Writing a novel is no easy feat! Make sure to take your time but commit to a deadline that will keep you moving toward progress every day.
This writing schedule should be realistic but difficult enough to require regular progress to achieve.
#3 – Decide your book’s distribution channel
Not every distribution channel is the same. When you’re making a book, you have to think about who is going to print this book.
Who to choose for book prints?
You may have heard that Createspace was bought out by Amazon, meaning KDP now prints your books.
Since there is really only one other major book printer for self-published authors, the big question everyone has on their mind is:
Amazon or Ingramspark?
Since you’ll already be familiar with Amazon from uploading the Kindle version of your book, it may seem like KDP paperback publishing is the easy choice.
But that’s not necessarily true, at least not yet.
At Self-Publishing School, we recommend you choose a means of making your book that best fits what you want.
There are pros and cons to using Ingramspark versus Amazon that you have to consider.
Here’s a list of what Ingramspark has to offer with their different packages for making a book:
Both Amazon and Ingramspark print your books and distribute them on Amazon. Meaning, they sell those books on Amazon without you as the middleman. They’re direct sale-to-print and they ship out from their warehouses.
That being said, they don’t offer the same perks.
For example, Ingramspark actually prints hardback copies of your book, where Amazon only prints paperback copies.
#4 – Factor in the cost of making a book
When you decide to learn how to make a book, you’re also diving into the world of business.
That’s right, making a book has a lot to do with business and we all know businesses have certain factors that can be a little confusing, including the cost of publishing a book.
So how much does it cost to publish a book?
The truth is that there are several factors that add to the cost of making a book.
time spent in the writing, marketing, and publishing phase
If you’re basing your decision strictly on revenue, then you’ll want to think about it before heading down the printing path.
Paperback can be costly to produce if you’re not sure what you’re doing, which is why we created a program to help you avoid those expensive mistakes.
Luckily with Amazon and Ingramspark, they take care of the cost upfront, but they will take a higher percentage of your revenue to make up for the printing cost.
This means you won’t make as much money off the sales of a paperback as you would with an e-book.
We’ve often seen that the most lucrative path for e-authors is the combination of a Kindle eBook and an audiobook.
If your goal is to make as much money as you can, and you have to choose between the two, then consider pursuing an audiobook over a paperback. (Although funding an audiobook can be pricey, and you are responsible for that upfront cost, so do the math!)
#5 – Determine your book’s contents
You’ve given it some thought and considered the factors above, and you’ve decided that you do want to print paperback copies of your book. Before you take the next step, it’s important to dot your “i’s” and cross your “t’s” by figuring out your book’s contents.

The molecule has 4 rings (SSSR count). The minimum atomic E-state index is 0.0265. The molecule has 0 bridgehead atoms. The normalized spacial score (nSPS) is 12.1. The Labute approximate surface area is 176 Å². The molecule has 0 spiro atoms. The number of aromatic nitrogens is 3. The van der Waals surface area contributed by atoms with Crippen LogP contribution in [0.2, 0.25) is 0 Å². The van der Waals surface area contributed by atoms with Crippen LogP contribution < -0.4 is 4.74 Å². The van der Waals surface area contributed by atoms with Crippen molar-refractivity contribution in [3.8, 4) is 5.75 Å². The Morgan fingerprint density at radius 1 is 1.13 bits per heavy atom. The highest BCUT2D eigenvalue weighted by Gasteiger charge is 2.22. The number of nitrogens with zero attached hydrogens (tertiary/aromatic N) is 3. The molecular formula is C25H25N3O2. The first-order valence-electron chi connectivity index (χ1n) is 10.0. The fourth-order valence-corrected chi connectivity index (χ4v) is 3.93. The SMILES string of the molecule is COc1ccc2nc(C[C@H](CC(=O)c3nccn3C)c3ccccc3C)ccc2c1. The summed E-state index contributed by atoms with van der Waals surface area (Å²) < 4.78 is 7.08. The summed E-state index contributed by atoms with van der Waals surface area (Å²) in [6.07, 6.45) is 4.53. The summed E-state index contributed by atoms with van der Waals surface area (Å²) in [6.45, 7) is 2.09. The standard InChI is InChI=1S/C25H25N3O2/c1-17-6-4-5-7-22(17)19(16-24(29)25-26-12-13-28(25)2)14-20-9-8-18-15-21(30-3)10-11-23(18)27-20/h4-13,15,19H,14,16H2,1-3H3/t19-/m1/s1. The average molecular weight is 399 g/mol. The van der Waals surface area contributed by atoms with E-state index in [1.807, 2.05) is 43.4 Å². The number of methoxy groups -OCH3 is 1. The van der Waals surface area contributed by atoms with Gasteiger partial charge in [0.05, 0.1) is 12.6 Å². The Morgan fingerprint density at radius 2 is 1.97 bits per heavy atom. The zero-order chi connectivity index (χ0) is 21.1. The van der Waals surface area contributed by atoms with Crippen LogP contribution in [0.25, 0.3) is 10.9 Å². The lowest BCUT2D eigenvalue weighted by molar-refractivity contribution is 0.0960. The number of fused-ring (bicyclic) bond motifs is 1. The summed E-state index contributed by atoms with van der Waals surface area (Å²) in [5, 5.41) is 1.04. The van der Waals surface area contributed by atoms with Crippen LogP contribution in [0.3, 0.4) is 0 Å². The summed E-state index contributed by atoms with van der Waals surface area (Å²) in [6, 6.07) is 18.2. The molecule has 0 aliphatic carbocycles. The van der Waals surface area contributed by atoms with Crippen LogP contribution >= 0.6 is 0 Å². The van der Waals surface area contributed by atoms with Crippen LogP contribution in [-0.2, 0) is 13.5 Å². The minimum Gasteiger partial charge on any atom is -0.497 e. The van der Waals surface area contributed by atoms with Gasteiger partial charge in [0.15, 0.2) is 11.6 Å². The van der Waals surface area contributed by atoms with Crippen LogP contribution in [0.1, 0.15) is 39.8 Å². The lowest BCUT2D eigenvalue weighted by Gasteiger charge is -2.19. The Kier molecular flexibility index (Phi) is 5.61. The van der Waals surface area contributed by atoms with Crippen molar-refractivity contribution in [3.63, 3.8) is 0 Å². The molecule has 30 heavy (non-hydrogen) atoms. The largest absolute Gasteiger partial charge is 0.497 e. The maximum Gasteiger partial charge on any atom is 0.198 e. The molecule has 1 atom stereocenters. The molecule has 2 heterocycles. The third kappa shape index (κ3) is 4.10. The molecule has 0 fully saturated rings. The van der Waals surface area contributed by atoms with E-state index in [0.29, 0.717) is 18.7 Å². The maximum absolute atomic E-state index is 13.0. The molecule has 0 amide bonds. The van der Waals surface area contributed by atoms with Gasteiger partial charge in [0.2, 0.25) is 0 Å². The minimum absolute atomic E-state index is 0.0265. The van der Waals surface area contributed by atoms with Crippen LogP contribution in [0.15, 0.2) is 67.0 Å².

Run through our pro-developed, pre-printing checklist to make sure you’ve checked all the appropriate boxes of making a book.
Choose the size of your book
Decide on black & white or color (Note: The prices may vary)
Price your book properly (which we cover in our book launch post)
Create a rough concept for your covers
Decide whether to outsource your cover graphics and design
Write your author bio for the back or inside cover
Pick your author headshot for the back or inside cover
This is the difference with many (not all) nonfiction book formats from Chandler’s Bolt’s Published.:
If you do decide to tackle the interior formatting yourself, then there are programs that can make the process simpler. Word has downloadable templates to make the work easier.
These formats vary, depending on how many pages your book has. Make sure to experiment with multiple formats to help you decide which works best for your specific layout needs.
#7 – Upload to Amazon
Once you’ve created your printed book, the next step is to find your fulfillment house.
There are many options available. Fulfillment houses pack and ship, and provide customer service for your books. We tend to overwhelmingly recommend publishing on Amazon.
Their services are user-friendly and simple to follow.
This works the best, as you can curb the costs of printing more than the number of copies you need because of Amazon’s print-on-demand.
There are multitudes of resources out there for learning how to. make a book. Whether you want to sell your printed books, use them as pro book marketing tools, or simply admire how lovely they look gracing your bookcase, realize that with a few easy steps, you can create your own beautiful paperback version of your eBook.
Chandler is the host of the Self Publishing School podcast & the author of 6 bestselling books including his most recent book titled “Published.”. He’s also the founder & CEO of Self-Publishing School, the #1 online resource for writing your first book. Self Publishing School made the INC 5000 in 2018 (#2,699) as one of the 5,000 fastest-growing private companies in the US. Through his books, podcast, training videos, and Self-Publishing School, he’s helped thousands of people on their journey to writing their first book.